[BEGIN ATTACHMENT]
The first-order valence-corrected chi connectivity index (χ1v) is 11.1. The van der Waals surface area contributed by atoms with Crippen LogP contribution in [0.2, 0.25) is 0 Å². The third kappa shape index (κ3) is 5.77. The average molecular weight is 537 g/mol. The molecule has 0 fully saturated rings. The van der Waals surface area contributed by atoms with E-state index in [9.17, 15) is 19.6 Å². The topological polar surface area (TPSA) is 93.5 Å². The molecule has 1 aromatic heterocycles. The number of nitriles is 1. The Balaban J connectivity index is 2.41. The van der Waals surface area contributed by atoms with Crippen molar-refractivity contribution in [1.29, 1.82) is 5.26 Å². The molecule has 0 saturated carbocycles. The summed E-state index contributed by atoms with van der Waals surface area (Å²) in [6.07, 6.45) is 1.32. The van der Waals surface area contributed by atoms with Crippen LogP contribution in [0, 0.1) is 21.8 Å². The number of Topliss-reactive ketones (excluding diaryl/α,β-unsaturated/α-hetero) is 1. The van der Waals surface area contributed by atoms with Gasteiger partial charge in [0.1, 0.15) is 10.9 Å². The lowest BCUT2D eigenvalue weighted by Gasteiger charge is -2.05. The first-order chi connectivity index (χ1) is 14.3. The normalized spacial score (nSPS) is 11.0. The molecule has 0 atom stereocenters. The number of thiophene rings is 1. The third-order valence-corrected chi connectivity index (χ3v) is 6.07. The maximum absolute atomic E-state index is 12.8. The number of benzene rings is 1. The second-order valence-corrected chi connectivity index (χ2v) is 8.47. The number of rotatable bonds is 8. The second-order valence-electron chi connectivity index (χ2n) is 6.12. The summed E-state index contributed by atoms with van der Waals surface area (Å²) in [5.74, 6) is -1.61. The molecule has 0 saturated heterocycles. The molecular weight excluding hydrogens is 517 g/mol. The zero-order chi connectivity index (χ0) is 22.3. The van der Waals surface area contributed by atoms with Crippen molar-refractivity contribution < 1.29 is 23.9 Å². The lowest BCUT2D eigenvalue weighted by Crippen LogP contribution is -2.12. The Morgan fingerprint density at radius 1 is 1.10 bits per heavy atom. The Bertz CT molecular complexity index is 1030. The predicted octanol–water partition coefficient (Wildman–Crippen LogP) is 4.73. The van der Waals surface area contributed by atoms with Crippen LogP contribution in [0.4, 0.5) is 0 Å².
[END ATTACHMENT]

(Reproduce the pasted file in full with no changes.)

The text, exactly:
The first-order valence-corrected chi connectivity index (χ1v) is 11.1. The van der Waals surface area contributed by atoms with Crippen LogP contribution in [0.2, 0.25) is 0 Å². The third kappa shape index (κ3) is 5.77. The average molecular weight is 537 g/mol. The molecule has 0 fully saturated rings. The van der Waals surface area contributed by atoms with E-state index in [9.17, 15) is 19.6 Å². The topological polar surface area (TPSA) is 93.5 Å². The molecule has 1 aromatic heterocycles. The number of nitriles is 1. The Balaban J connectivity index is 2.41. The van der Waals surface area contributed by atoms with Crippen molar-refractivity contribution in [1.29, 1.82) is 5.26 Å². The molecule has 0 saturated carbocycles. The summed E-state index contributed by atoms with van der Waals surface area (Å²) in [6.07, 6.45) is 1.32. The van der Waals surface area contributed by atoms with Crippen LogP contribution in [0, 0.1) is 21.8 Å². The number of Topliss-reactive ketones (excluding diaryl/α,β-unsaturated/α-hetero) is 1. The van der Waals surface area contributed by atoms with Gasteiger partial charge in [0.1, 0.15) is 10.9 Å². The lowest BCUT2D eigenvalue weighted by Gasteiger charge is -2.05. The first-order chi connectivity index (χ1) is 14.3. The normalized spacial score (nSPS) is 11.0. The molecule has 0 atom stereocenters. The number of thiophene rings is 1. The third-order valence-corrected chi connectivity index (χ3v) is 6.07. The maximum absolute atomic E-state index is 12.8. The number of benzene rings is 1. The second-order valence-corrected chi connectivity index (χ2v) is 8.47. The number of rotatable bonds is 8. The second-order valence-electron chi connectivity index (χ2n) is 6.12. The summed E-state index contributed by atoms with van der Waals surface area (Å²) in [5.74, 6) is -1.61. The molecule has 0 saturated heterocycles. The molecular weight excluding hydrogens is 517 g/mol. The zero-order chi connectivity index (χ0) is 22.3. The van der Waals surface area contributed by atoms with Crippen molar-refractivity contribution < 1.29 is 23.9 Å². The lowest BCUT2D eigenvalue weighted by Crippen LogP contribution is -2.12. The Morgan fingerprint density at radius 1 is 1.10 bits per heavy atom. The Bertz CT molecular complexity index is 1030. The predicted octanol–water partition coefficient (Wildman–Crippen LogP) is 4.73. The van der Waals surface area contributed by atoms with Crippen LogP contribution in [0.4, 0.5) is 0 Å².